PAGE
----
A simple question at the doctor’s office could help people with medication adherence, a new study shows.
A visit to the doctor’s office typically begins with a series of questions, including one about medications. New research recommends doctors ask a follow up to that question to make sure patients are taking their medications as prescribed.
Medication adherence is vital to patient health and outcomes, says Alison Phillips, an associate professor of psychology at Iowa State University, but research shows 20 to 50 percent of patients forget or do not take their medicine for various reasons.
While doctors know adherence is a problem, they avoid asking about it, because patients struggle to recall missed pills or give an answer they think doctors want to hear rather than admit the truth, she says.
For the study, Phillips and coauthor Elise A. G. Duwe, former postdoctoral researcher in Phillips’ lab and resident physician at Northeast Iowa Family Medicine Education Foundation, tested whether doctors could effectively estimate adherence after reading transcripts of patients’ descriptions of their medication routine.
As reported in the Journal of General Internal Medicine, doctors are as accurate in estimating patients’ adherence as patients are in reporting the medications they had taken.
“Most doctors do not discuss adherence with their patients, but they should,” Phillips says. “If it’s too uncomfortable to ask if they’re taking their medications, doctors should ask patients about their habits. It can offer insight on adherence or at the very least be a conversation starter for a topic normally not addressed.”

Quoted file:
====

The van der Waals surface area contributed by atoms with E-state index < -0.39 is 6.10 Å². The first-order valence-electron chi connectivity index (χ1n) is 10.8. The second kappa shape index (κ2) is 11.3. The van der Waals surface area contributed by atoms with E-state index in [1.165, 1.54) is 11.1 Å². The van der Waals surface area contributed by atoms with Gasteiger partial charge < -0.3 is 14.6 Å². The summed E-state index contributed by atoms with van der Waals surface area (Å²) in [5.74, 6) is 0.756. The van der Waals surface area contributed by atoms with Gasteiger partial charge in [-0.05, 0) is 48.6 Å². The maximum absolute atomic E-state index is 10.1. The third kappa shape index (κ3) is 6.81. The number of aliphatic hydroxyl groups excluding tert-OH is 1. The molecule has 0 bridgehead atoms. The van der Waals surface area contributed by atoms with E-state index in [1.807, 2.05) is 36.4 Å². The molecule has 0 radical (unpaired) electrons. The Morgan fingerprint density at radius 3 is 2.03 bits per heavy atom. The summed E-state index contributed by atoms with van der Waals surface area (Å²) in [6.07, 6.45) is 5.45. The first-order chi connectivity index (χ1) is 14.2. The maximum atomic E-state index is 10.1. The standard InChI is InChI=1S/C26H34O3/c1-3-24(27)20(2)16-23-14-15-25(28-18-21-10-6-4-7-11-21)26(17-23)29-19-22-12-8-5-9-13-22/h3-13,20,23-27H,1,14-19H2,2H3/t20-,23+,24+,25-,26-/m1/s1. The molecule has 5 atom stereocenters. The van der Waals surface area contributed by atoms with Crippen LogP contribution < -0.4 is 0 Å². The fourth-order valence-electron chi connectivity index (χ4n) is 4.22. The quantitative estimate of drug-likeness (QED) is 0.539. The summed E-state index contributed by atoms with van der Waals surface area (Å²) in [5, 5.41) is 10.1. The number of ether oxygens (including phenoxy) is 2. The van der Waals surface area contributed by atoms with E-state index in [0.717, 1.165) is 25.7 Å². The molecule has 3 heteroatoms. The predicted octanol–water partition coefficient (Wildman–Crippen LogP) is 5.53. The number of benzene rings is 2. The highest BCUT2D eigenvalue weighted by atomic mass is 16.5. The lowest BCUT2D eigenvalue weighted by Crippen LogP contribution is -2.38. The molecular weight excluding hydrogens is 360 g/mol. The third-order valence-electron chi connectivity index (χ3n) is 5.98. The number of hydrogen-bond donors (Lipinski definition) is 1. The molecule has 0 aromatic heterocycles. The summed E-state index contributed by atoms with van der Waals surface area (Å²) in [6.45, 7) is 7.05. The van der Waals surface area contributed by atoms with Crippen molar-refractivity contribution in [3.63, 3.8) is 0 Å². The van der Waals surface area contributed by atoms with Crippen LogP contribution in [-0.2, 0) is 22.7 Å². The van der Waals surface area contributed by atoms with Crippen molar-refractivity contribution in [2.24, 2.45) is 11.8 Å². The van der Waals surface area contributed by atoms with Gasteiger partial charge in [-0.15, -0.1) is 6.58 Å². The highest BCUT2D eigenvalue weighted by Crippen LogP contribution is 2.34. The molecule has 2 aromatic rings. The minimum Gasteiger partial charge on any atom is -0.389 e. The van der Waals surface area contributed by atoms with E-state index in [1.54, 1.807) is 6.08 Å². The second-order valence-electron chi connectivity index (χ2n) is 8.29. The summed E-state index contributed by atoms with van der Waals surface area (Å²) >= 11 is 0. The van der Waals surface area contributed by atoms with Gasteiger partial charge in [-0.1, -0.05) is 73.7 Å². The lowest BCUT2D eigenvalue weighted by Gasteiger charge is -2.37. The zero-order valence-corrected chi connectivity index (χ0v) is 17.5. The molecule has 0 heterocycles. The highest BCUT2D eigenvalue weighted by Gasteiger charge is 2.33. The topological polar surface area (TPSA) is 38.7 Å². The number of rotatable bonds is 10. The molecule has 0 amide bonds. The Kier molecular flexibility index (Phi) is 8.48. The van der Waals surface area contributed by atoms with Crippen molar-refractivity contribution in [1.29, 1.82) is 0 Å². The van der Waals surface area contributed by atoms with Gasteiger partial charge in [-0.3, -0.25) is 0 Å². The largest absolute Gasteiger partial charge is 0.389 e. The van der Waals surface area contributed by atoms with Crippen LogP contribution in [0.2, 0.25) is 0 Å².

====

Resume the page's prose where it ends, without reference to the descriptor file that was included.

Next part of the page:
‘Take it very first thing’
Researchers asked patients in the study to describe their daily routine for taking medication and to recall how many days during the last week they missed a pill. They used a medication monitoring system to track compliance for the following month. The system attaches to a pill bottle and records the date and time when a patient opens the bottle. Of the 156 patients, 75 took a pill for hypertension, the other 81 took medication for type-2 diabetes.
The researchers shared examples of how patients described their medication-taking routines. A patient with high adherence: “Get up, take it very first thing because must be time lag between taking it and eating. Then shower and shave then eat.” A patient with low adherence: “I take it twice a day with food. I try to take it at lunch and dinner. But sometimes I slip up and end up taking at different times.”
Researchers shared this data with doctors and asked them to estimate adherence (for percentage of prescribed doses taken and percentage of doses taken on time) based on patient descriptions and recall. They then compared the estimates to adherence rates which the monitoring system calculated.
Doctors were just as good at estimating patients’ adherence from the patients’ routine descriptions as they were when estimating from patients’ direct reports of missed pills, Phillips says.
How to promote medication adherence
If patients don’t have a medication routine or habit, developing one will lessen their risk of forgetting, Phillips says. She plans to design and test interventions for doctors to share with patients they identify as less likely to adhere to build upon the research.
There are several reasons why patients do not take their medications, Phillips says. For some, cost and access is a barrier. Others do not trust medications and would rather make lifestyle changes than take a pill. Even those who accept they need the medication may think they can take a break or only take half of what is prescribed.
“With many medications, you need at least 80 percent adherence for the drug to work properly and some medications are even higher than that,” she says.
“Habit-focused interventions would target those who forget to regularly take their pills versus those who consciously decide not to take their pills. Still, if doctors ask about routines it may reveal other barriers they need to consider when prescribing medication.”
Source: Iowa State University